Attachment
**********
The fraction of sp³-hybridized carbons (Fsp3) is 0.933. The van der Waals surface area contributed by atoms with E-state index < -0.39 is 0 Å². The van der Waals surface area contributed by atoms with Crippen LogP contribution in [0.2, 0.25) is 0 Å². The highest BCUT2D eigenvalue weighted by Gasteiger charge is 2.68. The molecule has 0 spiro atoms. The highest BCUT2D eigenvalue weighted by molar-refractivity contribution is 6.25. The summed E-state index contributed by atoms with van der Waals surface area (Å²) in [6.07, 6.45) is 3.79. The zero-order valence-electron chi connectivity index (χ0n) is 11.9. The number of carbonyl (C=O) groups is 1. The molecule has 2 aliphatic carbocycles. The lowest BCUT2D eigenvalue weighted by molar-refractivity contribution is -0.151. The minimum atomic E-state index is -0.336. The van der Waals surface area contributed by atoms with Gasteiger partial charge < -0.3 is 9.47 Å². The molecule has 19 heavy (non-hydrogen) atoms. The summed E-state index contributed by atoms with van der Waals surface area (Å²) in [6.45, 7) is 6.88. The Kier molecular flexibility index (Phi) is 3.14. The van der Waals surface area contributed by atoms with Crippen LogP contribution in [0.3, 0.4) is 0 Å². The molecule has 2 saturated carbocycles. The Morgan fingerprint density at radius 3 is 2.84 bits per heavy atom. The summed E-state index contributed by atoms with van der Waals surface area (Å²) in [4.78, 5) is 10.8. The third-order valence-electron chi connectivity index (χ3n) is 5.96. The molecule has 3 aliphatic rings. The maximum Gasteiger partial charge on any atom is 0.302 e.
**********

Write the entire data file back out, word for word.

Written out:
The fraction of sp³-hybridized carbons (Fsp3) is 0.933. The van der Waals surface area contributed by atoms with E-state index < -0.39 is 0 Å². The van der Waals surface area contributed by atoms with Crippen LogP contribution in [0.2, 0.25) is 0 Å². The highest BCUT2D eigenvalue weighted by Gasteiger charge is 2.68. The molecule has 0 spiro atoms. The highest BCUT2D eigenvalue weighted by molar-refractivity contribution is 6.25. The summed E-state index contributed by atoms with van der Waals surface area (Å²) in [6.07, 6.45) is 3.79. The zero-order valence-electron chi connectivity index (χ0n) is 11.9. The number of carbonyl (C=O) groups is 1. The molecule has 2 aliphatic carbocycles. The lowest BCUT2D eigenvalue weighted by molar-refractivity contribution is -0.151. The minimum atomic E-state index is -0.336. The van der Waals surface area contributed by atoms with Gasteiger partial charge < -0.3 is 9.47 Å². The molecule has 19 heavy (non-hydrogen) atoms. The summed E-state index contributed by atoms with van der Waals surface area (Å²) in [6.45, 7) is 6.88. The Kier molecular flexibility index (Phi) is 3.14. The van der Waals surface area contributed by atoms with Crippen LogP contribution in [0.3, 0.4) is 0 Å². The molecule has 2 saturated carbocycles. The Morgan fingerprint density at radius 3 is 2.84 bits per heavy atom. The summed E-state index contributed by atoms with van der Waals surface area (Å²) in [4.78, 5) is 10.8. The third-order valence-electron chi connectivity index (χ3n) is 5.96. The molecule has 3 aliphatic rings. The maximum Gasteiger partial charge on any atom is 0.302 e.